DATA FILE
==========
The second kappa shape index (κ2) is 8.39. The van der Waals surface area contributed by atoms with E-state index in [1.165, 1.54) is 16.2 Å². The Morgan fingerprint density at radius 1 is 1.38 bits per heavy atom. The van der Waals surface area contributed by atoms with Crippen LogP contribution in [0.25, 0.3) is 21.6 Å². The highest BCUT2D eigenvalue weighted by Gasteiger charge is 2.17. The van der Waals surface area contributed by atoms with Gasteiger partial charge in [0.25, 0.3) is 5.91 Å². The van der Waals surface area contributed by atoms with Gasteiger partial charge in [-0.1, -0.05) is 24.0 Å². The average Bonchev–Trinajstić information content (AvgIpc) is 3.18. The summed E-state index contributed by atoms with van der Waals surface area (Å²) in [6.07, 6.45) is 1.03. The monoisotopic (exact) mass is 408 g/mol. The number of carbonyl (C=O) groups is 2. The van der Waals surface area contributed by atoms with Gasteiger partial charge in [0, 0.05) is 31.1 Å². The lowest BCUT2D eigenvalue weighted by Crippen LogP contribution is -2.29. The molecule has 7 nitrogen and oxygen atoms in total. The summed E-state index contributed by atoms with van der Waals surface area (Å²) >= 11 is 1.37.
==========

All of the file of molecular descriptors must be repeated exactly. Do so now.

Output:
The second kappa shape index (κ2) is 8.39. The van der Waals surface area contributed by atoms with E-state index in [1.165, 1.54) is 16.2 Å². The Morgan fingerprint density at radius 1 is 1.38 bits per heavy atom. The van der Waals surface area contributed by atoms with Crippen LogP contribution in [0.25, 0.3) is 21.6 Å². The highest BCUT2D eigenvalue weighted by Gasteiger charge is 2.17. The van der Waals surface area contributed by atoms with Gasteiger partial charge in [0.25, 0.3) is 5.91 Å². The van der Waals surface area contributed by atoms with Gasteiger partial charge in [-0.1, -0.05) is 24.0 Å². The average Bonchev–Trinajstić information content (AvgIpc) is 3.18. The summed E-state index contributed by atoms with van der Waals surface area (Å²) in [6.07, 6.45) is 1.03. The monoisotopic (exact) mass is 408 g/mol. The number of carbonyl (C=O) groups is 2. The van der Waals surface area contributed by atoms with Gasteiger partial charge in [0, 0.05) is 31.1 Å². The lowest BCUT2D eigenvalue weighted by Crippen LogP contribution is -2.29. The molecule has 7 nitrogen and oxygen atoms in total. The summed E-state index contributed by atoms with van der Waals surface area (Å²) >= 11 is 1.37.